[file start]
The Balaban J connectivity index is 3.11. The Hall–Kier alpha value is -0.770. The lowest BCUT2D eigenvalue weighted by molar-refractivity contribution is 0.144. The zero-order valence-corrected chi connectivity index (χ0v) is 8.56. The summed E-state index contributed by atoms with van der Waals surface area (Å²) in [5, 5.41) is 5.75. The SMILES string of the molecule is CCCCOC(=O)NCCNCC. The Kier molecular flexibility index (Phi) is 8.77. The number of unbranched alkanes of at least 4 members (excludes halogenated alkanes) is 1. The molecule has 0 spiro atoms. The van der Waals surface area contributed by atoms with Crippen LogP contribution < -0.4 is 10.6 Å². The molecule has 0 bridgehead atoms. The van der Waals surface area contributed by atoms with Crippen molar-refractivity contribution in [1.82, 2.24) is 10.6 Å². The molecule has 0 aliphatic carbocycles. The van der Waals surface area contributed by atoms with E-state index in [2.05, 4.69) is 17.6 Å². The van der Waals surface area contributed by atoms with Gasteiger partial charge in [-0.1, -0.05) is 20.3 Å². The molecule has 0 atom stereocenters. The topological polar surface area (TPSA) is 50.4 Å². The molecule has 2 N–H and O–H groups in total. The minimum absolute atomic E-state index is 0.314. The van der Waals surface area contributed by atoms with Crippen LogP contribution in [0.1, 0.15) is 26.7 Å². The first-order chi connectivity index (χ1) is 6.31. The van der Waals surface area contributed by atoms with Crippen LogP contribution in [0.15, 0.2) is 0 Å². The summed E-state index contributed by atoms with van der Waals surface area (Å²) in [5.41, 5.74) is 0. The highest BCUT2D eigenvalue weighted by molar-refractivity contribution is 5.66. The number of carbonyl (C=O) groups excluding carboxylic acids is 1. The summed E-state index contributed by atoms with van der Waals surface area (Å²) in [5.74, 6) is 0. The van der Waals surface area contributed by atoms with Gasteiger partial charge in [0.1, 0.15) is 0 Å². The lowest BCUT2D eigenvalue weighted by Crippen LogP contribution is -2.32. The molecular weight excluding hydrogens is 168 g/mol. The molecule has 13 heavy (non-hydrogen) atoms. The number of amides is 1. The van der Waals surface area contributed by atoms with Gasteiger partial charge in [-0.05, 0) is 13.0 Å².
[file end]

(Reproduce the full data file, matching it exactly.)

The Balaban J connectivity index is 3.11. The Hall–Kier alpha value is -0.770. The lowest BCUT2D eigenvalue weighted by molar-refractivity contribution is 0.144. The zero-order valence-corrected chi connectivity index (χ0v) is 8.56. The summed E-state index contributed by atoms with van der Waals surface area (Å²) in [5, 5.41) is 5.75. The SMILES string of the molecule is CCCCOC(=O)NCCNCC. The Kier molecular flexibility index (Phi) is 8.77. The number of unbranched alkanes of at least 4 members (excludes halogenated alkanes) is 1. The molecule has 0 spiro atoms. The van der Waals surface area contributed by atoms with Crippen LogP contribution < -0.4 is 10.6 Å². The molecule has 0 bridgehead atoms. The van der Waals surface area contributed by atoms with Crippen molar-refractivity contribution in [1.82, 2.24) is 10.6 Å². The molecule has 0 aliphatic carbocycles. The van der Waals surface area contributed by atoms with E-state index in [2.05, 4.69) is 17.6 Å². The van der Waals surface area contributed by atoms with Gasteiger partial charge in [-0.1, -0.05) is 20.3 Å². The molecule has 0 atom stereocenters. The topological polar surface area (TPSA) is 50.4 Å². The molecule has 2 N–H and O–H groups in total. The minimum absolute atomic E-state index is 0.314. The van der Waals surface area contributed by atoms with Crippen LogP contribution in [0.1, 0.15) is 26.7 Å². The first-order chi connectivity index (χ1) is 6.31. The van der Waals surface area contributed by atoms with Crippen LogP contribution in [0.15, 0.2) is 0 Å². The summed E-state index contributed by atoms with van der Waals surface area (Å²) in [5.41, 5.74) is 0. The highest BCUT2D eigenvalue weighted by molar-refractivity contribution is 5.66. The number of carbonyl (C=O) groups excluding carboxylic acids is 1. The summed E-state index contributed by atoms with van der Waals surface area (Å²) in [5.74, 6) is 0. The van der Waals surface area contributed by atoms with Gasteiger partial charge in [0.1, 0.15) is 0 Å². The lowest BCUT2D eigenvalue weighted by Crippen LogP contribution is -2.32. The molecular weight excluding hydrogens is 168 g/mol. The molecule has 13 heavy (non-hydrogen) atoms. The number of amides is 1. The van der Waals surface area contributed by atoms with Gasteiger partial charge in [-0.05, 0) is 13.0 Å².